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machine gun kitty

health insurance rant

I learn something new about my health insurance all the time. So today I found out that even though I pay the big bucks for a "no deductible" plan, I still have to pay 30% of all surgeries that I get. I had a biopsy in December (nothing major or life threatening and everything was fine) and apparently the insurance company considers a biopsy to be the same as surgery. Said biopsy took 5 minutes, including a brief numbing shot so I wouldn't feel it. I hardly consider that surgery. So the 30% of the doctor bill and 30% of the lab bill came to almost $100. Not a big deal unless you consider I pay $388 a month for my health insurance.

Why am I paying nearly $400 a month for health insurance if I have to pay $100 for a doctor visit?

Lately I've been very tempted to take a big risk and drop my health insurance for 3 months just to save an extra $1,100 - just because I think it's highway robbery to have to pay $388 a month for it. But they smacked down that little plan by announcing that they would no longer offer my "no deductible" plan. Those of us on the plan now can keep it as long as we stay on it. But if we drop it, even for a day, we can't get back onto it.

I think health insurance is like gambling away $388 a month at the casinos. You only win if you have a major illness or accident. Only that isn't really winning when you consider the larger picture. So health insurance is just a no-win situation all the way around.


You wouldn't like it here because in MA it is mandatory to have health insurance unless you are dirt poor. Yes you read that right... if you own your own business you have to pay health insurance or be fined nearly $2,000 a year. It's unreal. Our health system is such a scam. If I go to hell I won't see the devil I will see a President of the HMO's!

Actually, I like the system you have there. It drives the cost of monthly premiums down when everyone is required to have health insurance. In your state, my $388 per month might only be about $200 per month.
I still have trouble comprehending the healthcare system down here.. I'm thankful I have great coverage through my husband's work (for the record he is dual citizen living half his life in both countries) but know I've been very lucky to have grown up in a country with universal healthcare and have continued recieving great care here as a privilege.. and that is where I have issue. Health care coverage shouldn't be a privilege but a right. But know that everyone in Canada pays for the universal coverage in higher taxes. We didn't mind and most Canadian's don't mind, either, for the health of all.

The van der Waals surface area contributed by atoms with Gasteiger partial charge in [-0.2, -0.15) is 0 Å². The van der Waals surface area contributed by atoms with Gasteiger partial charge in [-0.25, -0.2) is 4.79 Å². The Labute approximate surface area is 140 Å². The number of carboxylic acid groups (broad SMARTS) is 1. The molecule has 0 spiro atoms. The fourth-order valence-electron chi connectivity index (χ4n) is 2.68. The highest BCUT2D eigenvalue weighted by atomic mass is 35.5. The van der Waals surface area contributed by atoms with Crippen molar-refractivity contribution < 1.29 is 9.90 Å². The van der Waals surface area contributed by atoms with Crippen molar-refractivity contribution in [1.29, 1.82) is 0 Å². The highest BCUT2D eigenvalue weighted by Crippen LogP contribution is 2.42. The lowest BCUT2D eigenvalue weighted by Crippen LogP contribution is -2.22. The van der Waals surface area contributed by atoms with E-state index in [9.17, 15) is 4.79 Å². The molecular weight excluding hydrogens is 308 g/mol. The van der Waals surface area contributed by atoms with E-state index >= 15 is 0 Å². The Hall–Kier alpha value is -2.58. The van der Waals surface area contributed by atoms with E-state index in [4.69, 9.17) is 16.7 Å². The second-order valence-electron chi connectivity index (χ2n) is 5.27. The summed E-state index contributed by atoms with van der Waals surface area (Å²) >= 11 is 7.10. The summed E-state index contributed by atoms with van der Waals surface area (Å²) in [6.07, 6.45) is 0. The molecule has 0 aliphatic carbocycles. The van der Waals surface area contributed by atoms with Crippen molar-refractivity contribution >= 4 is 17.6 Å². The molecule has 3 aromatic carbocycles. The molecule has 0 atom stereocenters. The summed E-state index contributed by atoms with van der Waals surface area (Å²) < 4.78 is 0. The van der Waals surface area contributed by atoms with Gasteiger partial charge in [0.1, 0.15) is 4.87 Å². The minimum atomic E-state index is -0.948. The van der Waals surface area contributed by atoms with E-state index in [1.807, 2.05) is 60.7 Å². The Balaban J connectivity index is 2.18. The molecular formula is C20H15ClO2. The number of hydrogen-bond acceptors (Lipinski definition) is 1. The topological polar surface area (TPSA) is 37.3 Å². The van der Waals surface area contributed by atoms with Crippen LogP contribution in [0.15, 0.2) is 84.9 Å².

This is why a national insurance that's under government oversight is so damned necessary. We're getting gouged because these companies CAN. It's also why the government needs to put a cap on the medical expenditures the hospitals/doctors are throwing out there these days. Just because we need morphine before they can cut us open should not be an additional charge.
That's much like every other insurance out there. It's always a gamble. You have auto insurance (and generally pay through the nose with it) HOPING that every time you get in your car, or heck...you don't even have to be in the car or moving it) that someone doesn't hit it (and that if they do, THEY have insurance). We pay house insurance hoping that nothing ever happens to our house. You pay life insurance, hoping that when/if you die, it's enough to help the people you leave behind...

Insurance is one of the biggest gambles/scams we've got going, and now for the most part, almost every single sort is legally required!

And trying to get money OUT of the insurance people if your number comes up and something DOES happen? That's nearly impossible.
In year between my mother retiring and becoming eligible for SSI, she payed $1200 a month to continue her health insurance.

If you are able to insure yourself, do it. I've not had health insurance in 6 years, and thus haven't been to a doctor in that amount of time, because I can't afford the office visit.
Sometimes it helps to find a doctor who is willing to work with you. I haven't had health insurance in seven years, but my doc lets me pay for visits in installments, and gives me sample packets of more expensive meds when he has 'em. So far I haven't had a coronary or anything, and it's been WAY cheaper to pay-as-I-go than to try and afford monthly insurance premiums, even figuring in my regular medication bills.
I know too many people who either ended up in the ER or needed surgery...and had no insurance. You could be in debt $5,000 to $10,000 overnight if you don't have health insurance. I'm just not willing to take that risk.